In the first four games of the 2014 season, Paul caught 21 balls for 313 yards and a touchdown. He was averaging nearly 80 yards receiving per game in that stretch, the best of his career. It's no surprise that Paul put up those numbers when Reed was out, as he was injured Week 1 and did not suit back up until Week 6 of that season.
Paul has proved himself a strong backup to Reed, and in Reed's three-year career, he has missed 14 games. Last year Reed stayed mostly healthy - he missed two games - but it would hardly be a surprise if the Redskins have to go one or more games without their new $50 million tight end. Davis will be expected to step up should that happen, but the team might lean on Paul more in that situation, in addition to a major role on special teams as well. There were also a few snaps this summer where Paul worked as a fullback - a role the tight end might have to take on with the departure of Darrel Young.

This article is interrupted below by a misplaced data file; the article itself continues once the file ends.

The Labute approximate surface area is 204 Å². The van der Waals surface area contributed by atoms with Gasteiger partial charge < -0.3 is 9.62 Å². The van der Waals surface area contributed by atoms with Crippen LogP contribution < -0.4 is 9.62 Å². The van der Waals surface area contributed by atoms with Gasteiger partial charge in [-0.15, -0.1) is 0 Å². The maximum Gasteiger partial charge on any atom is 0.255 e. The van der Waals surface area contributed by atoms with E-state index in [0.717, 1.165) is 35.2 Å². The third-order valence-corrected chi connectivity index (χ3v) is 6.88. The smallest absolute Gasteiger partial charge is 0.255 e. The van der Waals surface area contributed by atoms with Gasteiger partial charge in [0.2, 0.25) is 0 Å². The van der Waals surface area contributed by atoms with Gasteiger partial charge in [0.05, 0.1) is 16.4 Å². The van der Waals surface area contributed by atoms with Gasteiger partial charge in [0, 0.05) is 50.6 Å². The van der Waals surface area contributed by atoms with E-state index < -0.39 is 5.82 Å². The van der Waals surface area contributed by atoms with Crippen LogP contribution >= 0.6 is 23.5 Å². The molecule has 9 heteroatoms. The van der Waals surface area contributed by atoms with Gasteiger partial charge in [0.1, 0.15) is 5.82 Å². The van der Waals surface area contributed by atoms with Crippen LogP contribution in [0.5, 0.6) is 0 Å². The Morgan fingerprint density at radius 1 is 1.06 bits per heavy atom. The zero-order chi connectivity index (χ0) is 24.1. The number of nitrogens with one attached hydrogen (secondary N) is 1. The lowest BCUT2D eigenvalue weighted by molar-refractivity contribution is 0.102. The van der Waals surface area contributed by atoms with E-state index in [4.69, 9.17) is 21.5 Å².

Jay Gruden acknowledged Paul's hard work during minicamp.
"He’s done an unbelievable job in rehab to get himself to this point," Gruden said. "We didn’t expect him back until training camp."
A 5th-round pick in 2011, Paul has already surpassed expectations with a five-year NFL career. That he outpaced his rehab schedule should not come as a shock.
Should he significantly contribute this fall, even considering Reed and Davis will be the first and second targets at tight end respectively, would not be a surprise either.